Drudge Retort: The Other Side of the News
Friday, June 27, 2014

Garrett Epps, The Atlantic: Despite an unusual number of 9-0 opinions this Supreme Court term, there are deep ideological divisions just below the surface. A Court's explanation of its decision will create a new precedent and change old ones. And in reasoning, the Roberts Court is sharply divided. On one side is the four-justice moderate-liberal bloc: Ruth Bader Ginsburg, Stephen Breyer, Sonia Sotomayor and Elena Kagan. On the other is a hard-right gang of three -- Justices Antonin Scalia, Clarence Thomas and Samuel Alito. Roberts and Justice Anthony Kennedy are both very conservative, but unlike the other three, they don't always insist on total triumph, and sometimes make common cause with the moderate liberals.

Advertisement

Liberal Blog Advertising Network

Menu

Advertisement

Subscriptions

Author Info

Corky

 

Advertisement

MORE STORIES

 

Advertisement

More

That's what happened Thursday in two "unanimous" cases. Nine justices agreed on the result, but they split 5-4 on the reasoning. In both cases, the moderate side wrote the opinion of the Court because Roberts or Kennedy joined it.

In both cases, four conservative justices wanted to radically change the law; in both cases, a five-justice majority opted for incremental change.

Comments

Admin's note: Participants in this discussion must follow the site's moderation policy. Profanity will be filtered. Abusive conduct is not allowed.

Another perspective:

Even if the court splits 5 to 4 in the four cases that remain [including the two mentioned in the thread article], the court will still have decided 63 percent of its cases without dissent this term. Such a degree of unanimity is unheard of in recent years, as I noted here. The last time the court was unanimous in the judgment in a majority of cases was OT2005, and then the court only hit 55 percent. The Volokh Conspiracy
While a difference in reasoning is important nevertheless absence of dissent is the true mark of unanimity. The result on the core issue, whether the lower court[s] decided the issue correctly or incorrectly, is what stands and is most important to the parties.

#1 | Posted by et_al at 2014-06-27 01:57 PM | Reply | Flag:

The core issue with this court is it's activist rwing justices, and the fact that even in unanimity on some outcomes, the political split is still the prominent, "core" issue of the court.

#2 | Posted by Corky at 2014-06-27 02:02 PM | Reply | Flag:

The Supreme Court's Skin-Deep Unanimity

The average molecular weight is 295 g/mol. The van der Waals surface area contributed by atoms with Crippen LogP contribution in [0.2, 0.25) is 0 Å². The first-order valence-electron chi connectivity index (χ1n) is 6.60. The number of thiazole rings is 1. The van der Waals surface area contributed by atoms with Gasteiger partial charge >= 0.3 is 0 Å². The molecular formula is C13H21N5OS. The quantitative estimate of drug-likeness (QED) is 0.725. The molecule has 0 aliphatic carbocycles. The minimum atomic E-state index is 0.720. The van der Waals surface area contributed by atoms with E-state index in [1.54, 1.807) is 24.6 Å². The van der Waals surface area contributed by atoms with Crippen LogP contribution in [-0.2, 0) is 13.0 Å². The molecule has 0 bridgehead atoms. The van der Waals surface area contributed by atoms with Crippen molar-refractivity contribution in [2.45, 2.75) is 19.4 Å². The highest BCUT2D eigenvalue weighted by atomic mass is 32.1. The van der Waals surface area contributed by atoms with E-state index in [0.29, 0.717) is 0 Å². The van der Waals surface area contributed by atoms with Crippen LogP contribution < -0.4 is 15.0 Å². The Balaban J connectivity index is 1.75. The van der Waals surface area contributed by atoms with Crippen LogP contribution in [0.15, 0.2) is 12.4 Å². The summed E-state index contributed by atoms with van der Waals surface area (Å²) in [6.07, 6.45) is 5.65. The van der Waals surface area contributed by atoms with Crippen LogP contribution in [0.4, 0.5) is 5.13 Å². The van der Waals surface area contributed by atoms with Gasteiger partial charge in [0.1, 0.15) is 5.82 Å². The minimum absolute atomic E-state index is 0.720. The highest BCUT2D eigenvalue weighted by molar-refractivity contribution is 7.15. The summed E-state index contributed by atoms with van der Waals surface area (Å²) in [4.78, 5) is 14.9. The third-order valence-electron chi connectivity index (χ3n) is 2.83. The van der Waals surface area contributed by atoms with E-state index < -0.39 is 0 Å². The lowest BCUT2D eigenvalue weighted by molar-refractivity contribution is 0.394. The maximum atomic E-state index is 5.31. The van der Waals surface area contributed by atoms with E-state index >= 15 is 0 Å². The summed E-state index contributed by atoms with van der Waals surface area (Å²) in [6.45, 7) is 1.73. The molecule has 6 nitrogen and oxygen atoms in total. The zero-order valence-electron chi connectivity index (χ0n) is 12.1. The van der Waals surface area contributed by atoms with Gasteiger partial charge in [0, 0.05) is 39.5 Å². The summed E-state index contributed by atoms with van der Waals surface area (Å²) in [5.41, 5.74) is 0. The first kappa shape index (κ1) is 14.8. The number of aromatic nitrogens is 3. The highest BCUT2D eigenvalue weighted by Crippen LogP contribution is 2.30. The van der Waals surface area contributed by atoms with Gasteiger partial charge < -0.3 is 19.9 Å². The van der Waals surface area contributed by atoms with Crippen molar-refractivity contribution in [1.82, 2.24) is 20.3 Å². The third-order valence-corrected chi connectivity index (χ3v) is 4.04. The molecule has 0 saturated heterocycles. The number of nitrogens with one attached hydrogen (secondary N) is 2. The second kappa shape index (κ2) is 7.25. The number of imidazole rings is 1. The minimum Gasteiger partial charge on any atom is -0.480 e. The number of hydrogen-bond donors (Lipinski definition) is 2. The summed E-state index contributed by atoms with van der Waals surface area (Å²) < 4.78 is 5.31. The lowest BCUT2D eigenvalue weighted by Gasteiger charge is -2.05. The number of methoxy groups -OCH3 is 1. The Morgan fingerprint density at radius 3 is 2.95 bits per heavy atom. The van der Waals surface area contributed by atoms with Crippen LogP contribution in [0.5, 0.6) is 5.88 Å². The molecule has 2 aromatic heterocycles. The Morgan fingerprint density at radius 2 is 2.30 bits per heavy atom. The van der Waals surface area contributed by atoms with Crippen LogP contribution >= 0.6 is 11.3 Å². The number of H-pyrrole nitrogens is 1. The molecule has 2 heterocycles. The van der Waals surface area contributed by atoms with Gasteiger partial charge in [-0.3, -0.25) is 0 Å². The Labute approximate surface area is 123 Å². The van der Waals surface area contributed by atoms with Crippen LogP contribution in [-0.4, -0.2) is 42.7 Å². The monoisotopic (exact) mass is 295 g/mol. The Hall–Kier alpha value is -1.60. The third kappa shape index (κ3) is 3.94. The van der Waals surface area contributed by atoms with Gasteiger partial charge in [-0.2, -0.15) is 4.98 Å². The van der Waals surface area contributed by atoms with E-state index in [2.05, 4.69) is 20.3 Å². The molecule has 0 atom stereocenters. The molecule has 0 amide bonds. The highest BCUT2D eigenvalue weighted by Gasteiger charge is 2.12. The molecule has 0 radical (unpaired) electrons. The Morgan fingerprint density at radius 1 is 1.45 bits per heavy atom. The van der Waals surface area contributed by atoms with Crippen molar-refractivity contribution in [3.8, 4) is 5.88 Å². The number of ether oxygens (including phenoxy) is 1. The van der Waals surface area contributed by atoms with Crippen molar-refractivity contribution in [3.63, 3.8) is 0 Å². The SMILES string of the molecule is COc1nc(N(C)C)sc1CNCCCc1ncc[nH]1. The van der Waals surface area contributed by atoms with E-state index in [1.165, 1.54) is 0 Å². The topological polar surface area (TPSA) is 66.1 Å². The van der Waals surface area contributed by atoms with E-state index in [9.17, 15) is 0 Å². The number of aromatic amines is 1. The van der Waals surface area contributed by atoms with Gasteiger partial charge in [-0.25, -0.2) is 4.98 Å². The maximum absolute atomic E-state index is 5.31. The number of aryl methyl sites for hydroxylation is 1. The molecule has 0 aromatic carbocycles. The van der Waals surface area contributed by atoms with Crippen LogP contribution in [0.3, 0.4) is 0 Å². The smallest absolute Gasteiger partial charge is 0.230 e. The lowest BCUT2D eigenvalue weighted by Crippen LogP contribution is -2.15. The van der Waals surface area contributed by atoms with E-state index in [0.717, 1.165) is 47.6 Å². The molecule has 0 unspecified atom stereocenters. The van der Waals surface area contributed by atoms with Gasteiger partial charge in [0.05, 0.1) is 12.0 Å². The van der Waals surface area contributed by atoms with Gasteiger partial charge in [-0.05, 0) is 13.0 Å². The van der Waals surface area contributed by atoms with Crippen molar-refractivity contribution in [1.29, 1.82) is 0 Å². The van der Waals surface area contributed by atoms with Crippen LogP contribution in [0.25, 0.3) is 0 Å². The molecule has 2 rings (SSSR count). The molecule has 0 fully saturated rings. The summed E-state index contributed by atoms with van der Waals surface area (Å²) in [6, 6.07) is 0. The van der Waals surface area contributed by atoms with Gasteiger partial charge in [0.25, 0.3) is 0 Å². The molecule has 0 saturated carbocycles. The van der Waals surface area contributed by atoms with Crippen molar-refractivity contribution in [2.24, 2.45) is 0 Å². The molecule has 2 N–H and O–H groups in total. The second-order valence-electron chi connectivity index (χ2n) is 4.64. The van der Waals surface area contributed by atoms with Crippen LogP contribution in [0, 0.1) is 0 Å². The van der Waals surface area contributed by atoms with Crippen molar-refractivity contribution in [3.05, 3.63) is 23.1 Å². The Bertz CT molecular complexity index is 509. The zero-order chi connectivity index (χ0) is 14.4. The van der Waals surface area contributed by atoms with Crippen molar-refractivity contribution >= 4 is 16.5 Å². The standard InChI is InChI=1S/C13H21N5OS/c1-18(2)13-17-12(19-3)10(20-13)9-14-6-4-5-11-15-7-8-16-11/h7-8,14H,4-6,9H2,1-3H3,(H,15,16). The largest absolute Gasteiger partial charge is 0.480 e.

is the headline, for those who managed to ignore it.

#3 | Posted by Corky at 2014-06-27 02:05 PM | Reply | Flag:

Skin deep headline also known as superficial. It plays to superficial readers.

#4 | Posted by et_al at 2014-06-27 02:11 PM | Reply | Flag:

"The core issue with this court is it's activist rwing justices,"

By that you mean anyone who rules at something less then with a far left bias every time.

The funny thing is that the current court still rules to the left at a higher percentage. But i guess that's those pesky rwing activist justices right?

#5 | Posted by salamandagator at 2014-06-27 02:15 PM | Reply | Flag:

#46

lol, can't even admit what the article is about.

-But i guess that's those pesky rwing activist justices right?

No, it's just that even those rwingers can't overrule the law on the books as often as they would like.

#6 | Posted by Corky at 2014-06-27 02:18 PM | Reply | Flag:

Although you might have gotten the part about the superficiality of the unanimity... naw!

#7 | Posted by Corky at 2014-06-27 02:20 PM | Reply | Flag:

"No, it's just that even those rwingers can't overrule the law on the books as often as they would like."

So what you are saying is that they are only activists as far as they can go without changing the law?

And you want to stick with activist?
Are you even aware of the definition of that word?

Always a good laugh when reality and reason go up against opinion formed solely by political cartoons.

#8 | Posted by salamandagator at 2014-06-27 03:14 PM | Reply | Flag:

Professor Epps taught me Civil Procedure. I wish he didn't move back to the East Coast, because he was a much better professor and neighbor than he was a poker player.

#10 | Posted by mOntecOre at 2014-06-27 06:59 PM | Reply | Flag:

...the political split...

The only thing that matters to you, superficiality.

Constitutional theory is beyond news reports. So, you're left behind.

#12 | Posted by et_al at 2014-06-28 03:02 AM | Reply | Flag:

lol, the politicization of the SC is, "superficial".

#13 | Posted by Corky at 2014-06-28 12:00 PM | Reply | Flag:

Advertisement

Post a comment

Comments are closed for this entry.

Home | Breaking News | Comments | User Blogs | Stats | Back Page | RSS Feed | RSS Spec | DMCA Compliance | Privacy | Copyright 2014 World Readable

 

Advertisement

Drudge Retort